Archaeologists found a lead coffin buried in the ruins of an English medieval church, just feet from the grave of British King Richard III.
When they opened the tomb, they expected to find the skeleton of a knight or a friar. But instead, they found the bones of an elderly woman.
The woman’s identity remains a mystery, but a study of her bones has revealed some key details about her life, the excavators announced on March 1st. She was interred sometime in the late 13th or 14th century, before Richard was hastily buried at the monastery known as Grey Friars in Leicester, England. She must have been of a high status, because her bones show signs of a lifetime of eating well.
She’s also not the only woman buried on the grounds of Grey Friars. In fact, Richard III is the only man archaeologists have examined from the site so far. The four other graves, including the lead coffin, belonged to women, archaeologists said.
“We were naturally expecting to find friars,” Grey Friars site director Mathew Morris. The discovery of four female burials came as somewhat of a surprise.
Richard III ruled England from 1483 until he was killed on the battlefield during the Wars of the Roses in 1485. As his rival, Henry Tudor, ascended the throne, Richard received a hasty burial at the Grey Friars monastery, which was demolished in the 16th century during the Protestant Reformation.
Until recently, Grey Friars’ exact location was lost to history. In 2012, archaeologists with the University of Leicester found the ruins of the monastery as well as Richard’s long-lost grave under a parking lot.
Much of the hype around the excavation has centered on Richard, and his remains have already yielded a wealth of data on the king — he died a violent death; he ate quite well while on the throne; and he suffered from scoliosis. But archaeologists have also been studying whatever else they can find in the church.
The lead coffin, which is decorated with an inlaid crucifix, was hidden inside a larger limestone sarcophagus. It was discovered during a second excavation at Grey Friars, in August 2013, underneath what would have been the church’s floor near the high altar. At the time, the tomb was first billed as the only intact stone coffin ever found in Leicester. The excavators publicly speculated that it might contain one of Grey Friars’ founders, such as Peter Swynsfeld or William of Nottingham, or a knight named Sir William de Moton of Peckleton.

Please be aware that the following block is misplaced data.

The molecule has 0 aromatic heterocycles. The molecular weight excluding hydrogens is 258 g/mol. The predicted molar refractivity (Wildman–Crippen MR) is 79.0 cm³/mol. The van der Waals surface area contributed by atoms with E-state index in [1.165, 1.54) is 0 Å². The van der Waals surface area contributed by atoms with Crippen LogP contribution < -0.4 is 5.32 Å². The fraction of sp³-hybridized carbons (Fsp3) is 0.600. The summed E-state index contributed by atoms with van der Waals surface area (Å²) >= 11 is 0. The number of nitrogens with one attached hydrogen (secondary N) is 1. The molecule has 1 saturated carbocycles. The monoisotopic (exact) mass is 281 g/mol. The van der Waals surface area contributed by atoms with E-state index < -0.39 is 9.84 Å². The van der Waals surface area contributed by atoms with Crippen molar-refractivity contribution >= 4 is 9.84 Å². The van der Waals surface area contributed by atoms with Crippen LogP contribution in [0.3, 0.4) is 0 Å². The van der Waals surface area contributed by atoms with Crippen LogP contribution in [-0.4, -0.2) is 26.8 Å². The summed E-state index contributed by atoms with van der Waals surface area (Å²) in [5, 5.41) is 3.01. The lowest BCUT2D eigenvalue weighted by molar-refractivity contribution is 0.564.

“It was such an elaborate burial,” Morris said, that it seemed obvious the person inside should be someone of high rank. From historical documents, Morris and his colleagues knew several women were connected with the church as donors and benefactors. The woman’s bones indicate she clearly enjoyed a high-status lifestyle — eating a high-protein diet that included lots of meat and fish, with no periods of malnutrition — but she hasn’t been linked to a specific historical person.
Two other women between ages 40 and 50 were found buried in wooden coffins (which have since disintegrated, though the nails survive) inside the friary’s choir where Richard III was found. Radiocarbon dating showed that they likely died between 1270 and 1400. One of the women had a hip problem that forced her to walk with a crutch, and the other seems to have used her arms and legs regularly to lift heavy weights, suggesting a life of hard physical labor, the researchers said.
There was another set of female bones buried in a pit. Morris said workmen who demolished the church hundreds of years ago may have disturbed a grave and reburied the skeleton as such.
Most other monastic cemeteries in England have female-male burial ratios ranging from 1 female for every 3 males to 1 female for every 20 males, Morris said. The excavators don’t know exactly what to make of all the female burials at Grey Friars, and they were cautious about drawing any broad conclusions based on this small sample. The archaeologists identified but didn’t examine five other burial pits on the site, and they imagine these burials were just a fraction of the total graves on the church grounds.
However, it’s unlikely that archaeologists will unearth more of the graves at Grey Friars any time soon, as most of the cemetery lies beneath housing today, Morris said.
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